No Limits to Health CIC now has two hubs in Wolverhampton, which offer cycling activities to everyone and also support young people from disadvantaged backgrounds into competitive cycling.

A big group of people are wearing hi-vis tabards with the words No Limits to Health on. They are kneeling and standing next to a sign saying Please sign our petition to build a West Midlands velodrome. They all have 'thumbs-up' to the camera.
No Limits to Health runs community cycling events in the West Midlands

As well as being one of Cycling UK’s Community Cycle Clubs, No Limits to Health has been funded by Cycling UK to run Big Bike Revival events, with the focus in summer 2023 on learn-to-ride sessions and led rides, along with some Dr Bike sessions. Sam has seen for himself how these events widen access to cycling.

“I can tell you that Big Bike Revival works. In my opinion it’s one of the best things that Cycling UK has done as you’re putting money where it’s making an impact. The Cycling UK development officers I have worked with have been so wonderful and helpful – I wouldn’t be where I am today without their support.”

These events form part of the social enterprise’s Summer of Cycling, which also includes weekend rides and longer tours across Wolverhampton and the Black Country. Events run in spring and autumn.

The tours give us a chance to show local people that right where you live are paths which will lead to beautiful places that you didn’t know existed, and you wouldn’t know from driving past; you only discover them on foot or by bike.

“There are some amazingly green routes in the heart of the West Midlands – canals which are teeming with nature. You don’t have to travel to Spain or Portugal or anywhere else to see beautiful places. We have them right here!”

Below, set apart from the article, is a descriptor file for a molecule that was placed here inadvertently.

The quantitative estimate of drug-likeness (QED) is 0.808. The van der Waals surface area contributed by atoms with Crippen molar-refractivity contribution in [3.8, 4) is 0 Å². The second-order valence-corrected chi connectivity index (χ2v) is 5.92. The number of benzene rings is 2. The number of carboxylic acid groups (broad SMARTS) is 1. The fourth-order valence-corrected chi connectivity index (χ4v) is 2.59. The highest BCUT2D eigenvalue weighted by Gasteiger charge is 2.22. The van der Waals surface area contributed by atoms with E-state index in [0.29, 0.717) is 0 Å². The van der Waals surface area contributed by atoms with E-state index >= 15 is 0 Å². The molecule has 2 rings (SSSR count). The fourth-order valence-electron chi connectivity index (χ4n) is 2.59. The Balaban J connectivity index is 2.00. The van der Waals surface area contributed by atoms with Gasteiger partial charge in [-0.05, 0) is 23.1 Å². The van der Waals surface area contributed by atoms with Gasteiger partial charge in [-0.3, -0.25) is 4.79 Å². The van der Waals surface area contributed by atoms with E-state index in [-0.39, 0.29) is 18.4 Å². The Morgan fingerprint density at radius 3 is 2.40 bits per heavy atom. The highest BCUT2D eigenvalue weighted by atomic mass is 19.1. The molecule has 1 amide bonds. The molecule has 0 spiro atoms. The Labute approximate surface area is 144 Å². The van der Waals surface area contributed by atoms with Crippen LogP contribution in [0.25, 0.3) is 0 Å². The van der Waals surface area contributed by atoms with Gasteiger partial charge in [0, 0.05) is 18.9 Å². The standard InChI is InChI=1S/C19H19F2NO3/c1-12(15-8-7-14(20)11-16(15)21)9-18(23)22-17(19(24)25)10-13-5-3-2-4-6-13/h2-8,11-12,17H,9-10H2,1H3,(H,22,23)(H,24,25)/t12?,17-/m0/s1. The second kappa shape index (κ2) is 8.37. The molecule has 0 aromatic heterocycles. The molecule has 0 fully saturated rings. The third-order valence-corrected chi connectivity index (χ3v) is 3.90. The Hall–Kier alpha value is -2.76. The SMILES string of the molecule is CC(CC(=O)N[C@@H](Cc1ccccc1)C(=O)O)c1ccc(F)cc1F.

Sam is now in a position to advocate for more and improved cycle routes in the area, in his role as bicycle mayor for Wolverhampton. “Thanks to the work of Cycling UK and others, the UK Government is now realising that if we’re going to get more people on bikes, we have to improve the cycling infrastructure. And more and more UK councils are getting on board with the idea of a bicycle mayor.”

As a spiritual person, the humble bicycle wheel has special meaning for Sam. “People don’t realise how spiritual the wheels on a bicycle are. If you read the Bible, Ezekiel chapter one talks about the wheel within the wheel. The wheel is eternal – as long as it has bearings inside, it will keep rolling forever.”

Cycle magazine

Every two months Cycling UK members receive Cycle magazine, filled with interesting and informative articles, news and reviews for all cyclists.

Members can read the magazine in full online; non-members can read selected highlights.

Pedalling projects

As well as supporting Community Cycle Clubs and affiliated organisations, Cycling UK runs innovative and award-winning projects that make cycling more accessible.

In England, the Big Bike Revival funds local delivery partners to offer free ‘fix, learn and ride’ events for beginners or those returning to cycling.

The Community Cycle Clubs programme offers funding to community groups to run cycling-based activities, including led rides and training for instructors and mechanics. Making cycling e-asier provides free one month e-bike loans and skills training.

In Scotland, Bothies offer walking and cycling activities aimed at beginners in four locations, while Play Together on Pedals teaches pre-school children cycling skills.

Access Bikes and the new Cycle Share Fund provide funding to community organisations to enable people on low incomes and those for whom cycle ownership is not the best option to experience the benefits of cycling. Rural Connections supports people to cycle, wheel and walk in Scotland’s remote and rural communities.